High dietary intake of palm oils compromises glucose tolerance whereas high dietary intake of olive oil compromises liver lipid metabolism and integrity
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Palm (PO) and olive oils (OO) are the two most consumed and/or used oils in the world for food elaboration. These oils should not be confused with the solid palm stearin which is widely used in pastry making. Large number of studies was reported dealing with adverse/beneficial cardiovascular effects of PO and OO, whereas few studies were conducted to compare their potential effects on hepatic steatosis and liver lipid metabolism. The aim of this study was to compare the metabolic effects of high intake of POs (both crude and refined) and virgin OO on surrogate parameters of glucose tolerance, hepatic lipid metabolism and liver integrity.
Thirty-two young male Wistar rats were divided into four equal groups and fed either control diet (11% energy from fat) or three high-fat diets rich in crude or refined POs or in OO (56% energy from fat), during 12 weeks. Systemic blood and liver biochemical parameters linked to glucose and lipid metabolism as well as hepatic steatosis and liver fatty acid composition were explored. The inflammation and oxidative stress status as well as the expression of several genes/proteins were also analyzed.
The major effects of POs intake concerned glucose metabolism and liver fatty acid composition, whereas the major effects of OO intake concerned hepatic TG accumulation, inflammation, and cytolysis.
In conclusion, high dietary intake of PO compromises glucose tolerance whereas high dietary intake of OO compromises hepatic lipid composition and liver integrity. However, adverse hepatic effects of OO observed in this study may not be transposed to human since, (a) the rodent model could lead to different effects than those observed in humans and (b) the average normal OO amounts ingested in the population are lower than those corresponding to a high-fat diet. So, further studies are needed to determine a maximum non-invasive dietary intake of OO.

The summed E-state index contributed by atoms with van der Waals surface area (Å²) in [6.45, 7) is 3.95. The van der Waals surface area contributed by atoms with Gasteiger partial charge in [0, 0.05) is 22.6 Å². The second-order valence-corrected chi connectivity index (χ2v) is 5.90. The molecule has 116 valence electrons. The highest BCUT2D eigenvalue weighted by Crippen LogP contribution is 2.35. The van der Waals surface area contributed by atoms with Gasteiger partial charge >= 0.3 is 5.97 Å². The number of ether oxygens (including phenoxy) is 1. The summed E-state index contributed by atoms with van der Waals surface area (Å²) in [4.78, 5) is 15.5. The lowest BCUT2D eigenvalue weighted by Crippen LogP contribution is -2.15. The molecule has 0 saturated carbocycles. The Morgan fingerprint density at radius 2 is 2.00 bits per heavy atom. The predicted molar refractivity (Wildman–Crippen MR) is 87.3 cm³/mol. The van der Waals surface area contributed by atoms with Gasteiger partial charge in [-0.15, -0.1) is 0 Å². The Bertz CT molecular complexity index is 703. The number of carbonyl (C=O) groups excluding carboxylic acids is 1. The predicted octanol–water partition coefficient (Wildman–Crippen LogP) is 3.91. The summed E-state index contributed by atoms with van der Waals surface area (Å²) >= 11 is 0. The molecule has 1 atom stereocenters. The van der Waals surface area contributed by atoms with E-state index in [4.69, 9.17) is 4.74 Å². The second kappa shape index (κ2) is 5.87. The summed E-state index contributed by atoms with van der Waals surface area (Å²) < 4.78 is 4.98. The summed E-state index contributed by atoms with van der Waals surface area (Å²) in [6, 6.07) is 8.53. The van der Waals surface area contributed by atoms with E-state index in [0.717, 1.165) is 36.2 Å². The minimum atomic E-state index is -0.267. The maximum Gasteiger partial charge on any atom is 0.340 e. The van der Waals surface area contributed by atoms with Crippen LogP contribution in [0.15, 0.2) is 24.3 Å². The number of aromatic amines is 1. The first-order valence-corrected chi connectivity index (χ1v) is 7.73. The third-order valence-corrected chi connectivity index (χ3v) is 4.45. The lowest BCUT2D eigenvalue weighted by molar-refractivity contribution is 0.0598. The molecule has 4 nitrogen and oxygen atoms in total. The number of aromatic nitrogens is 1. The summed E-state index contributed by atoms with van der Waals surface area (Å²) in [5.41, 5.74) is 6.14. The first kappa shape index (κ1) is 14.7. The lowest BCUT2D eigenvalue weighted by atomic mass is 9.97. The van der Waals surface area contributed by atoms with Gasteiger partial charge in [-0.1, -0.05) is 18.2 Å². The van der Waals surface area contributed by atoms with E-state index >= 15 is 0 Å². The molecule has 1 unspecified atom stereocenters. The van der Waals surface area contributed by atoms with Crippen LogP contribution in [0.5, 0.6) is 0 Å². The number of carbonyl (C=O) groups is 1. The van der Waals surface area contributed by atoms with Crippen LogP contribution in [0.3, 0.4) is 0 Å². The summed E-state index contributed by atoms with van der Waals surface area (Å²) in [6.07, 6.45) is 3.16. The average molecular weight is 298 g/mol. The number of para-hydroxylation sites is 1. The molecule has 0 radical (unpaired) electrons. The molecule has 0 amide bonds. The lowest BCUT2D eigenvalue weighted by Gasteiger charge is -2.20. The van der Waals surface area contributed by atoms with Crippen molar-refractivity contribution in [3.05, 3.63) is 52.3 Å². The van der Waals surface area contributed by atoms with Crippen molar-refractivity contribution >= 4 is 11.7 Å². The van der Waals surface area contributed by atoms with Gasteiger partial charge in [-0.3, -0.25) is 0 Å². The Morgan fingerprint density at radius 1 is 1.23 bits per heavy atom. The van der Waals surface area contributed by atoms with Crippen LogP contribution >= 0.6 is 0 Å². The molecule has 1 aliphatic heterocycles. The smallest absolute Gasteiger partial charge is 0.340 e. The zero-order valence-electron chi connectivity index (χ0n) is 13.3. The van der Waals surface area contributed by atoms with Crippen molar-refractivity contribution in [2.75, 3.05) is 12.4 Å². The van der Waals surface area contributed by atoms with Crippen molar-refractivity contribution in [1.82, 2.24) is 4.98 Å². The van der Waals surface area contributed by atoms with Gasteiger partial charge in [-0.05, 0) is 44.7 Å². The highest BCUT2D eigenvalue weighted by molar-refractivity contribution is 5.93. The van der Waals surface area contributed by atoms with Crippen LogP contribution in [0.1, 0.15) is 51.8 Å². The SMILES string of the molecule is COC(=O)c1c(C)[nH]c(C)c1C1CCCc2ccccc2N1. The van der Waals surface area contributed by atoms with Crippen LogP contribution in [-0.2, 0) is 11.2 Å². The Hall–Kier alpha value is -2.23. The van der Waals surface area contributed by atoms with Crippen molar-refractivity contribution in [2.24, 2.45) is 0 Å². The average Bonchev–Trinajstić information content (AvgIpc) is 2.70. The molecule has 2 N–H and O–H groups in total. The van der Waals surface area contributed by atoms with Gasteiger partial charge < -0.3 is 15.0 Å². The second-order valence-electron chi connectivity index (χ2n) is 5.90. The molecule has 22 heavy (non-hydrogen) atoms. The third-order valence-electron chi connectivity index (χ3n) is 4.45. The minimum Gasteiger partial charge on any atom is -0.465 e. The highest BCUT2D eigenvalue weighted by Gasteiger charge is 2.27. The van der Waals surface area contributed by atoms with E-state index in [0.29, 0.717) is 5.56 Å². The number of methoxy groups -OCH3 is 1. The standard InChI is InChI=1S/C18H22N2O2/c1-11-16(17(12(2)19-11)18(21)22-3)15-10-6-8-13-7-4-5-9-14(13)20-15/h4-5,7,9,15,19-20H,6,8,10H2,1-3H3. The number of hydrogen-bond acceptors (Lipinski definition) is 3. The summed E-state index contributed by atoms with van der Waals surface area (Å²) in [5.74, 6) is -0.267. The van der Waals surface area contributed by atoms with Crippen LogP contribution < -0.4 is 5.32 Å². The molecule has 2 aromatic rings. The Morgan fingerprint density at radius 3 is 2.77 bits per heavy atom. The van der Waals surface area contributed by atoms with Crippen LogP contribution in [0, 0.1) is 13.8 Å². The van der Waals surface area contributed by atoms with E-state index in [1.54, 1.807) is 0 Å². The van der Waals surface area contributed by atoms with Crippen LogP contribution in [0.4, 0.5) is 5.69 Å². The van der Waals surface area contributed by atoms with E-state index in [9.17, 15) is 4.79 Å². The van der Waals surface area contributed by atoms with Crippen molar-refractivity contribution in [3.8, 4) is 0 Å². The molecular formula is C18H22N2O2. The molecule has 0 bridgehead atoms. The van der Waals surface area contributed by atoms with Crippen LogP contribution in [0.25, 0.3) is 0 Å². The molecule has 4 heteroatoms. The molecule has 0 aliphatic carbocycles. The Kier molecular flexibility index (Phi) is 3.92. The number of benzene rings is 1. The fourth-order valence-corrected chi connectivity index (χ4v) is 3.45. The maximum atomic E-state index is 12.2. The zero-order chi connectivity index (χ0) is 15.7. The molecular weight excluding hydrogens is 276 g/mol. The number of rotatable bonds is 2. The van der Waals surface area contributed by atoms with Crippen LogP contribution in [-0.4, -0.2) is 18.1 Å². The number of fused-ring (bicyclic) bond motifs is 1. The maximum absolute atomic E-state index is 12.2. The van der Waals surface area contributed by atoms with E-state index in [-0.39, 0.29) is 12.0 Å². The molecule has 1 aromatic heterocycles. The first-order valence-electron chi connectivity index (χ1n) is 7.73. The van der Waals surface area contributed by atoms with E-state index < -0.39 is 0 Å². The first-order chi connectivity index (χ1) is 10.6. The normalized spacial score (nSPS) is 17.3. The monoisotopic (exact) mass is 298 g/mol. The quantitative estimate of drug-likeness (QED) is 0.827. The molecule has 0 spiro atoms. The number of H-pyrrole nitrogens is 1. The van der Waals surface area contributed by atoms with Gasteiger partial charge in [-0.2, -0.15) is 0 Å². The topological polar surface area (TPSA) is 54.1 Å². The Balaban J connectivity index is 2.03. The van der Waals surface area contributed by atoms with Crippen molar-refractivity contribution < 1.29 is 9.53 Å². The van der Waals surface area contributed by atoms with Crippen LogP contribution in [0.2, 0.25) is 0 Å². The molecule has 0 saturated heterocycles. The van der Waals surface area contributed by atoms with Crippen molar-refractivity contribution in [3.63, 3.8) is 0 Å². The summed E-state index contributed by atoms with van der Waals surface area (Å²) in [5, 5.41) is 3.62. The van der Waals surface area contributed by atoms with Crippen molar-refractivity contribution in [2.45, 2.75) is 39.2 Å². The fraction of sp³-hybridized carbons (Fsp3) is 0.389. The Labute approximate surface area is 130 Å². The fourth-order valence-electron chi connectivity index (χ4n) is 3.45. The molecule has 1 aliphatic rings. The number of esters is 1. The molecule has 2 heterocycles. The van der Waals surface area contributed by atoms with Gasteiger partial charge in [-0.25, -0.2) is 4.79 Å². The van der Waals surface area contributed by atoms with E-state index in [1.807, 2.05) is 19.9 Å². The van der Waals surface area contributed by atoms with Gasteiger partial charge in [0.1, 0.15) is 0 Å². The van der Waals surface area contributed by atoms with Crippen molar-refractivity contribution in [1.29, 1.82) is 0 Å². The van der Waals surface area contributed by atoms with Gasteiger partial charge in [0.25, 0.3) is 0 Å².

KeywordsPalm oil Olive oil High fat intake Liver steatosis Oxidative stress
AMP-activated protein kinase
Area under the curve
Crude palm oil
Fatty acid-binding protein
Fatty acid synthase
Fatty acid transporter/cluster of differentiation 36
Cluster of differentiation 68
Glutamate-cysteine ligase catalytic subunit
Heme oxygenase 1
Homeostasis model assessment-insulin resistance
Intraperitoneal glucose tolerance test
Inhibitor kappa B alpha
Monocyte chemoattractant protein 1
Monounsaturated fatty acids
Nuclear factor “kappa-light-chain-enhancer” of activated β-cells
NADH quinone oxidoreductase-1
Nuclear factor E2-related factor 2 (gene coding for Nrf2)
Peroxisome proliferator activator receptor γ coactivator-1α (gene coding for PGC-1α)
Peroxisome proliferator-activated receptor alpha
Peroxisome proliferator-activated receptor gamma
Polyunsaturated fatty acids
Red blood cell
Reactive oxygen species
Refined palm oil
60S acidic ribosomal protein P0
Saturated fatty acids
Thiobarbituric acid reactive substances
Tumor necrosis factor alpha
We gratefully acknowledge Dr C Notarnicola, Dr V Scheuermann. Designed research (JPC, EB, CFC, CC, AM); wrote the paper (BE, CC, CFC); conducted research (YFD, GF, CL, AMD, EP, TS, SG, KL, NG, BJ), analyzed data or performed statistical analysis (EB, CC, CFC). All authors have read and approved the final manuscript.
Except YFD (who received help from University of Cocody and a modest grant from SANIA company), the authors have not received any funding or benefits from industry to conduct this study.
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